Civil society organizations like KUZA TRUST are at the forefront of promoting and protecting the health and human rights of people with intersectional vulnerabilities. One way that they seek to do this is through advancing the idea of drug decriminalisation.

According to Chris Abuor, the executive director at KUZA TRUST, drug addiction needs to be addressed from a public health perspective. “It is imperative to establish a national law that firmly integrates harm reduction principles”, he says. “Equally vital”, he adds, “is the implementation of laws at the subnational level, ensuring that all counties have comprehensive harm reduction legislation or guiding frameworks in place.” Chris emphasises that these measures are essential to safeguarding, valuing, and inclusively supporting individuals grappling with addiction.

As Najma and Andrew persevere through the shadows of stigma, their stories epitomises the silent struggles endured by countless others ensnared in the web of addiction. Meanwhile, within the corridors of power, the National Assembly grapples with the weighty decision of drug decriminalisation, a choice laden with moral and legal implications.

Ultimately, the path towards drug decriminalisation in Kenya is fraught with uncertainty, as policymakers weigh the balance between compassion and law enforcement. While some advocate for a shift towards harm reduction and rehabilitation, others emphasise the importance of stringent drug laws to curb substance abuse. As Najma and Andrew navigate the harsh realities of stigma and incarceration, their stories serve as poignant reminders of the human cost of addiction. In the end, the fate of Kenya’s drug policy rests in the hands of its citizens and leaders, who must confront the uncomfortable truths of addiction and chart a path forward that prioritises compassion, justice, and public health.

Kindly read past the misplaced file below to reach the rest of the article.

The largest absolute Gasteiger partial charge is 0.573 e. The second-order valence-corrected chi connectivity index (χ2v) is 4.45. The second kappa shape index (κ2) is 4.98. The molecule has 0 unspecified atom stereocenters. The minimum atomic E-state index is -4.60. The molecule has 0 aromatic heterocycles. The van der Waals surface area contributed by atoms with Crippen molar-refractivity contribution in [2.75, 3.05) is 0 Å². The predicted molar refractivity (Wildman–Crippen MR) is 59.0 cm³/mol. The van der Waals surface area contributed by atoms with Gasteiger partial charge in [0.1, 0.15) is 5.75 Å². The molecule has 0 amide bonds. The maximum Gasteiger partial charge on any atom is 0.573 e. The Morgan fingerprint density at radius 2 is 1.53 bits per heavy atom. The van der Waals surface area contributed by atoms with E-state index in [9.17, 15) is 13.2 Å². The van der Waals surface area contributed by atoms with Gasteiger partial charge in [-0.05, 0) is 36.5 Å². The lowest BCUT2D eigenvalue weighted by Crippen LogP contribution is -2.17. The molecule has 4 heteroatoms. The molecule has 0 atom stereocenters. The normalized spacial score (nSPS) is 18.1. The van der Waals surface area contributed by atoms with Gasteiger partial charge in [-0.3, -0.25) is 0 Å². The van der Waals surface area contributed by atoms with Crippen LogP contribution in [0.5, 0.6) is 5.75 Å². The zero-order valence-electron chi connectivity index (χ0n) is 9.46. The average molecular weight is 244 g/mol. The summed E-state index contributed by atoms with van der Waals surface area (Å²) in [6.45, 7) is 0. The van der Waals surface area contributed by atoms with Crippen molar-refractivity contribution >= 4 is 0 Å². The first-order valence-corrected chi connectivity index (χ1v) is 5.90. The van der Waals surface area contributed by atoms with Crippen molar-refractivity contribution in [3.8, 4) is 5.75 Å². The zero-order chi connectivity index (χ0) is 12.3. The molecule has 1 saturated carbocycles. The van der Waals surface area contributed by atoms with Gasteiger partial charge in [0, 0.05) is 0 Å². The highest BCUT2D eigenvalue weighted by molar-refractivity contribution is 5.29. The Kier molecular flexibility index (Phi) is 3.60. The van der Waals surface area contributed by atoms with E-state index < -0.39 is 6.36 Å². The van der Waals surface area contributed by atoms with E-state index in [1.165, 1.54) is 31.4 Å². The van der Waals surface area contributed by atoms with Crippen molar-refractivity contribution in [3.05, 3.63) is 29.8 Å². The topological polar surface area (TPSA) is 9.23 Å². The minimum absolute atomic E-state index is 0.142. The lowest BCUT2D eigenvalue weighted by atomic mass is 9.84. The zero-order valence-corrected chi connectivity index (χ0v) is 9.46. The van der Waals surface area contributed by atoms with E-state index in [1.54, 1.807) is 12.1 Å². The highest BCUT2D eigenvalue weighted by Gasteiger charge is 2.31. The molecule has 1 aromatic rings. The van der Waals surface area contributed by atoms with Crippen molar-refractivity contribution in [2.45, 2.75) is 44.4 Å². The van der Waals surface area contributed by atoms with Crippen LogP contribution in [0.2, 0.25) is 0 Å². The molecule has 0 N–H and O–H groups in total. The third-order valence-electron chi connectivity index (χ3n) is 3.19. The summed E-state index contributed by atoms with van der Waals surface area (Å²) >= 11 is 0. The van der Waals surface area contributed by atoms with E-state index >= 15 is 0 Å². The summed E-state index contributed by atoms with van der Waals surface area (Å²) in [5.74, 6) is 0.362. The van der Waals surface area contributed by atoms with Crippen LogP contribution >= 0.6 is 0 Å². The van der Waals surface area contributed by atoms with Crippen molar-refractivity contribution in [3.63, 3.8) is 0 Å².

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Raquel Muigai

Raquel Muigai is an award winning journalist passionate about Science, Health and Human Rights storytelling. Her work in these fields has earned her recognition by the Media Council of Kenya as well as continental recognition in Africa. Her love for science reporting has allowed her to cover health and climate climate conferences in various countries, including the United Nations Climate Change Conference, COP. Raquel has over 5 years experience working in various capacities in several newsrooms in Kenya, and is now a Multimedia Reporter at Africa Uncensored.